Dirtiness has no description. It is a feeling. — music transcriber George Collier
You may be able to read music and play the clarinet, but it’s extremely unlikely you — or anyone — will be able to play along with Doreen Ketchens’ “dirty” solo on “The House of the Rising Sun,” above, despite an assist from Tom Pickles’ scrolling transcription.
Download the transcription for free and keep trying.
It’s what Ketchens, a world renowned clarinetist and music educator, who has played for four US presidents and busks regularly in the French Quarter, would advise.
“You have to practice and be ready to perform at the drop of a hat” she told The Clarinet’s Ben Redwine, when he asked if she had any advice for young musicians hoping to make it professionally.
She’s also a strong advocate of listening robustly, not throwing in the towel when someone else gets the job instead of you, and letting your personality come through in your playing:
You don’t want to sound like you’re playing an etude book. This is for all types of music – even classical. You want to move the audience, you want to touch them.
Trained as a classical clarinetist, Ketchens cozied up to jazz shortly after she cozied up to the tuba player who would become her husband. “All of the sudden, jazz wasn’t so bad,” she says:
I started to listen to jazz so I could learn the tunes and fit in with his band. I started listening to Louis Armstrong. He is my biggest influence. Some people call me Mrs. Satchmo, I guess because that concept is in my head. I’ll hear something he plays, which I’ve heard thousands of times, and I’ll think, “What? How did he do that?” Then, I listened to the clarinetists who played with him: Edmund Hall, Buster Bailey, Barney Bigard. Those cats were awesome too! Edmund Hall had this thing he could do, where it sounds like he was playing two tones at the same time. People today might hum while they play to achieve something similar, but I don’t think that was what he was doing. Buster Bailey had a similar background to me, starting out with classical music, then learning jazz. Early on, I emulated Jerry Fuller, clarinetist with the Dukes of Dixieland. I would steal so many of his solos just so I could keep up with my husband’s band. Eventually, I realized what he was doing, and it translated into me being able to improvise. I’d start out transcribing solos, then playing by ear, copying what those clarinetists were doing. I don’t remember those solos now, but I’m sure that I still play snippets of them that creep into my improvisations.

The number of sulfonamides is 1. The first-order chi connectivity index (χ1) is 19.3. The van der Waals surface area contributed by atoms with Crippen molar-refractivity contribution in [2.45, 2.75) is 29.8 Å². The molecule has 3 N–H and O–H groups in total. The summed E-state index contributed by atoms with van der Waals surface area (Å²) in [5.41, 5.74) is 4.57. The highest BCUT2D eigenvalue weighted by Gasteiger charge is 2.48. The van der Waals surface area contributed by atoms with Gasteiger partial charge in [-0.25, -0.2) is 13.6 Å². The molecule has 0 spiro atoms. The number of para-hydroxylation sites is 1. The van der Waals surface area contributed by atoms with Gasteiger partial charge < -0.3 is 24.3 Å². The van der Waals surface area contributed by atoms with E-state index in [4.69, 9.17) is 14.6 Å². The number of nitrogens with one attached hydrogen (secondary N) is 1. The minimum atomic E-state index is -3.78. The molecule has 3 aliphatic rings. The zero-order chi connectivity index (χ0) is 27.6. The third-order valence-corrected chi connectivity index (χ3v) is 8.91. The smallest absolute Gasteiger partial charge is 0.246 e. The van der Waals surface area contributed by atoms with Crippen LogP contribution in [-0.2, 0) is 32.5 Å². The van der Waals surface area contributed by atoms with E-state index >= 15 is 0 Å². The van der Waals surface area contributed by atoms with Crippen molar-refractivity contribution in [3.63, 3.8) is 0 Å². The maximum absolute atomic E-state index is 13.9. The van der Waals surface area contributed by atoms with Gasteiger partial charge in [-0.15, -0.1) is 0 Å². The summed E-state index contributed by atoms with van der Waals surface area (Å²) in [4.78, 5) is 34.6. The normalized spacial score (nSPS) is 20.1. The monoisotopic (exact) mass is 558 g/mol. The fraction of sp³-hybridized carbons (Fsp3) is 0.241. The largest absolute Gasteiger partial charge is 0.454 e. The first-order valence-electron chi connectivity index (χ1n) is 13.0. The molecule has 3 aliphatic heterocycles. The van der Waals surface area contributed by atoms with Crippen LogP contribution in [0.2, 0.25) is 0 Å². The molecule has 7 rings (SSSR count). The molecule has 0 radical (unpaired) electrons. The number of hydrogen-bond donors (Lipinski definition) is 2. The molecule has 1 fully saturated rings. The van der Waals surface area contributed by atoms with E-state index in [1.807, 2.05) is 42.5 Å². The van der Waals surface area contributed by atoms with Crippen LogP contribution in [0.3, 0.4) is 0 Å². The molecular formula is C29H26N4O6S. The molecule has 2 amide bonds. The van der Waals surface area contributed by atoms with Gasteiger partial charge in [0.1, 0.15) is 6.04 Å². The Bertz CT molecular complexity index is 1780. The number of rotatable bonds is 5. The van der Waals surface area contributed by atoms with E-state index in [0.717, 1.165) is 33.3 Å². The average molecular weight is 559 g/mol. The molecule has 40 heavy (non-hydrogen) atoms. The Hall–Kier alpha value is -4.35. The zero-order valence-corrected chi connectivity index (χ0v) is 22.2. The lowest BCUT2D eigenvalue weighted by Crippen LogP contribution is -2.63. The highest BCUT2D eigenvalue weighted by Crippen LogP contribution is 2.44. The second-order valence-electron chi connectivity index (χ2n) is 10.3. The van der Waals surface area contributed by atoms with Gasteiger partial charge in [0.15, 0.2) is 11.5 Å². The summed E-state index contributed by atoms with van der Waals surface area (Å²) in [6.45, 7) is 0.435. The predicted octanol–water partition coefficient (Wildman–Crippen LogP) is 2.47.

However she got there, she possesses a singular ability to make her instrument growl and her command of 32nd notes makes us feel a little lightheaded.
Clarinetists abound in New Orleans, and they probably all cover “The House of the Rising Sun,” but you’ll be hard pressed to find a more exciting rendition than Ketchens’ on the corner of St. Peter and Royal, with husband Lawrence on tuba and daughter Dorian on drums. Here’s the full versions, sans transcription.
You want an encore? Of course you do.
How about Ketchens’ magnificent solo on “Just a Closer Walk With Thee” for the Louisiana Philharmonic Orchestra?
His transcriptions, and those of collaborator Tom Pickles, are available for free download here, unless the artist sells their own transcription, in which case he encourages you to support the artist with your purchase.
If you’re a music nerd who would like to discuss transcriptions, give feedback on others’ attempts, and upload your own, join his community on Discord.
Ayun Halliday is an author, theatermaker, and the Chief Primaologist of the East Village Inky zine. Her latest book, Creative, Not Famous: The Small Potato Manifesto, will be published in early 2022. Follow her @AyunHalliday.